Liberals like to look down their noses at conservatives who deny scientific studies as "denialists."
Turns out this is a game the whole political family can play.
In his new book Denialism, New Yorker staff writer Michael Specter finds evidence of anti-science denial in many political movements, ranging from organic food advocates to those who deny evolution.
Specter defines denialism as happening “when an entire segment of society, often struggling with the trauma of change, turns away from reality in favor of a more comfortable lie.”
Sounds like an attack on conservatives who treat The Flintstones as a documentary, but it is a far more general attack on our attitudes about science.
Science often comes up with results that challenge our assumptions. From the idea of Earth going around the Sun to evolution to relativity, science's disconnect from what we seem to observe has only accelerated in our time.
Scientific research seems to give us no place to hide and no place to stand. Whether it's global warming, vaccines, or the organic food craze, Specter has no patience with it.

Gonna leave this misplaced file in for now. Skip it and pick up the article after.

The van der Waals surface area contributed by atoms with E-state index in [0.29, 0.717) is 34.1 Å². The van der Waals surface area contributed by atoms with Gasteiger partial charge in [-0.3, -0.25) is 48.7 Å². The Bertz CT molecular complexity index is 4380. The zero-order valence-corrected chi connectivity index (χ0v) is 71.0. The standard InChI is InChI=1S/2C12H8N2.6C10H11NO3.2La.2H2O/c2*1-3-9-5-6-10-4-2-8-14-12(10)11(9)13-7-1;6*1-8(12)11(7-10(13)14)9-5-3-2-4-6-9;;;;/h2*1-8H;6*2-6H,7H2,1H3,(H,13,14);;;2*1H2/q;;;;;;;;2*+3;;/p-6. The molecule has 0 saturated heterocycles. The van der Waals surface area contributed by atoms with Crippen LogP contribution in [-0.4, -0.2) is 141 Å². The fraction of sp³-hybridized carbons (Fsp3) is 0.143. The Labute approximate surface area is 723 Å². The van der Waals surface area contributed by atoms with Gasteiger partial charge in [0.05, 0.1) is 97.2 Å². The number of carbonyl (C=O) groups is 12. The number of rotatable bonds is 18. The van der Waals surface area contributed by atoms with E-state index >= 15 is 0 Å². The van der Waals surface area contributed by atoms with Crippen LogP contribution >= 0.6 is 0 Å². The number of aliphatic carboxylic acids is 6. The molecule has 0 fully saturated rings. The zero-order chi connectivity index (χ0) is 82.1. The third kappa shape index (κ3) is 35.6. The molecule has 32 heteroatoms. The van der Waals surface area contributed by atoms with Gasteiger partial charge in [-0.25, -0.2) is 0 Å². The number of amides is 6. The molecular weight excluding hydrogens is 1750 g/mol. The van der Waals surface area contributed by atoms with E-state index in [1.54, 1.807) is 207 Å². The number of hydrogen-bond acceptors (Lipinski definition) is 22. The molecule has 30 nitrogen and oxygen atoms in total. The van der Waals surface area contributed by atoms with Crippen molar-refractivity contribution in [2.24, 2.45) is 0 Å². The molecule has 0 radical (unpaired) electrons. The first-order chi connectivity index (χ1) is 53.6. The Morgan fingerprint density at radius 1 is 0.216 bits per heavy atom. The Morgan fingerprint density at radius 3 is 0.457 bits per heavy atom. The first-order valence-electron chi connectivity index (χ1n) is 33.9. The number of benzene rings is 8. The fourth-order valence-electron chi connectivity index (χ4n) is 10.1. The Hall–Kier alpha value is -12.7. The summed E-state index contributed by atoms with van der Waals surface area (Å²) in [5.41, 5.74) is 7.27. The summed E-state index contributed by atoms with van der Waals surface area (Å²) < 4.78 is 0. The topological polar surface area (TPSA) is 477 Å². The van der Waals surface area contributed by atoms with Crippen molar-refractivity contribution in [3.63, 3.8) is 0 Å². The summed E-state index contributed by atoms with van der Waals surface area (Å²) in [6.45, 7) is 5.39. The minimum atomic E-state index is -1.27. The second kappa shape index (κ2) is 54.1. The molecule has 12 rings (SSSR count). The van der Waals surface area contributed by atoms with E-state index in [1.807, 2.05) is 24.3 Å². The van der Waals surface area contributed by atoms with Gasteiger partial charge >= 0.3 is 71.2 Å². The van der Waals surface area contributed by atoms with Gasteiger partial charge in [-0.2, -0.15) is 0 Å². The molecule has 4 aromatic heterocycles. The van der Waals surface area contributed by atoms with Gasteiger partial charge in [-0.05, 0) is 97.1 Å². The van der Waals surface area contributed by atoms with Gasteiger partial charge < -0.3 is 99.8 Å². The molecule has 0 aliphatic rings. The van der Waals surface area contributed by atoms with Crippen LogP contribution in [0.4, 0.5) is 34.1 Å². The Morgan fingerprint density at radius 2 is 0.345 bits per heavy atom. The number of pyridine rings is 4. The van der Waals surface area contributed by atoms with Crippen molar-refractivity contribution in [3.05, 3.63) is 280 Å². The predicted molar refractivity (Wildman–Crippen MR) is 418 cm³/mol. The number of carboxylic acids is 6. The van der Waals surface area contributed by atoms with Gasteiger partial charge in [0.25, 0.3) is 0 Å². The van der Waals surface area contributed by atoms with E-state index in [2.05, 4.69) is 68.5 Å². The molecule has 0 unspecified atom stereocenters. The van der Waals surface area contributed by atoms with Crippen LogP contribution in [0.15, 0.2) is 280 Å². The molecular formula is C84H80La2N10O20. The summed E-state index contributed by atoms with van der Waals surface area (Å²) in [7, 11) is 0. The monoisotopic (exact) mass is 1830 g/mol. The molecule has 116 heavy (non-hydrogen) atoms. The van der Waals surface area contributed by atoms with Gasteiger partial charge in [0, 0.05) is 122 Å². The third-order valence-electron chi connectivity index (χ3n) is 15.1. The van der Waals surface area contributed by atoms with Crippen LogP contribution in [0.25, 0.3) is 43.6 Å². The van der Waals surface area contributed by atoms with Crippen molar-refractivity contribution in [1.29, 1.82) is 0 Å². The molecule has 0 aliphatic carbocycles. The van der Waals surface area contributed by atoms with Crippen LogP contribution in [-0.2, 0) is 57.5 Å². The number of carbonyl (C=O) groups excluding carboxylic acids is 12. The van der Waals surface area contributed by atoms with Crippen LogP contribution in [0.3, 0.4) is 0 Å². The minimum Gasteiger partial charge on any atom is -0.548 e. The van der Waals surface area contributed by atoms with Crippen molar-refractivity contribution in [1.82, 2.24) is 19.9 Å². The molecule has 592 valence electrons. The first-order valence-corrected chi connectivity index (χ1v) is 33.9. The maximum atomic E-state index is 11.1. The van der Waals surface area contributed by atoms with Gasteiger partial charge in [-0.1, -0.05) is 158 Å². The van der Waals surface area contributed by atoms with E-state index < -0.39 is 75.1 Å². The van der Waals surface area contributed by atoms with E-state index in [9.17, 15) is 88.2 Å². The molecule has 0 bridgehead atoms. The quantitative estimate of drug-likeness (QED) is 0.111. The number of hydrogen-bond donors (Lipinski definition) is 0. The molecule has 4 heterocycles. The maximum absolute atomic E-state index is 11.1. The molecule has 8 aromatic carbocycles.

That's because denialism is institutional stupidity. You ignore one aspect of science, you can ignore others. In a complex, democratic society this leads to comfortable lies that kill people.
Look, it's cold. Never mind those disappearing polar ice caps, global warming is a lie. Never mind the lack of evidence -- manipulating genes is always bad, the old methods of food production the only ones that are real.
In his recent interview with The New York Times, Specter aims his toughest barbs at Dr. Andrew Weil (left, from the cover of Time), the kindly-looking bearded guru of wellness.
He uses Weil's attraction to echinacea to attack his attitude that "accruing data is simply one way to think about science." In fact evidence, theses based on evidence, tested through experiment, are all there really is to science.
Science is not a belief system. Science doesn't "believe" in evolution. Scientists accept evolution as the best explanation for available evidence, and as the best source of new questions about that evidence. Science is not about answers, it's about questions.
It's science's constant hedging in the face of new questions, new experiments and new evidence, that makes it hard for science to be heard in the din of voices demanding absolutes and attacking those who dare ask questions as "moral relativists."
Working scientists deal with this by putting their work to one side while discussing their political or religious beliefs, but most people don't, can't or won't do this. So we scream at one another and ignore the evidence all around us.
It's easier to live in a state of denial than to accept a scientific world where no answer is truly final.
This post was originally published on Smartplanet.com